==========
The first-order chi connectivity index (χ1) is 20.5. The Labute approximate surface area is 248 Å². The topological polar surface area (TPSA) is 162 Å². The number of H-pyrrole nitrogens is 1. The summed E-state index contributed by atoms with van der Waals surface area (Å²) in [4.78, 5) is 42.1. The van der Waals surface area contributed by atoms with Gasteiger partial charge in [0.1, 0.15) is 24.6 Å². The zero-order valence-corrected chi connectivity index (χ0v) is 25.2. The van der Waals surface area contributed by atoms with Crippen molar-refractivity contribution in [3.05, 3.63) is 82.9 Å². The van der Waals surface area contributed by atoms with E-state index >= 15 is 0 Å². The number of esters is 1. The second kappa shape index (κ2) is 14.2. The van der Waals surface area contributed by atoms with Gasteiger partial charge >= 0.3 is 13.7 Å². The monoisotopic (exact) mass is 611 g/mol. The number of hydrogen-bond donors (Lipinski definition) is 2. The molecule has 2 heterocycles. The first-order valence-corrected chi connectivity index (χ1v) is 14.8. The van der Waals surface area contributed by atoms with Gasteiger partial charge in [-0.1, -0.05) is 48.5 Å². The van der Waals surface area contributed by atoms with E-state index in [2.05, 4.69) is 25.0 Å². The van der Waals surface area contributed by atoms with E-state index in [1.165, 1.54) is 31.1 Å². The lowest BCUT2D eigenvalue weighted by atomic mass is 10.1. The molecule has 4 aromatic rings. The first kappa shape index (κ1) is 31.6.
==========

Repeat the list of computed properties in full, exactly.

The first-order chi connectivity index (χ1) is 20.5. The Labute approximate surface area is 248 Å². The topological polar surface area (TPSA) is 162 Å². The number of H-pyrrole nitrogens is 1. The summed E-state index contributed by atoms with van der Waals surface area (Å²) in [4.78, 5) is 42.1. The van der Waals surface area contributed by atoms with Gasteiger partial charge in [0.1, 0.15) is 24.6 Å². The zero-order valence-corrected chi connectivity index (χ0v) is 25.2. The van der Waals surface area contributed by atoms with Crippen molar-refractivity contribution in [3.05, 3.63) is 82.9 Å². The van der Waals surface area contributed by atoms with E-state index >= 15 is 0 Å². The number of esters is 1. The second kappa shape index (κ2) is 14.2. The van der Waals surface area contributed by atoms with Gasteiger partial charge >= 0.3 is 13.7 Å². The monoisotopic (exact) mass is 611 g/mol. The number of hydrogen-bond donors (Lipinski definition) is 2. The molecule has 2 heterocycles. The first-order valence-corrected chi connectivity index (χ1v) is 14.8. The van der Waals surface area contributed by atoms with Gasteiger partial charge in [-0.1, -0.05) is 48.5 Å². The van der Waals surface area contributed by atoms with E-state index in [2.05, 4.69) is 25.0 Å². The van der Waals surface area contributed by atoms with E-state index in [1.165, 1.54) is 31.1 Å². The lowest BCUT2D eigenvalue weighted by atomic mass is 10.1. The molecule has 4 aromatic rings. The first kappa shape index (κ1) is 31.6.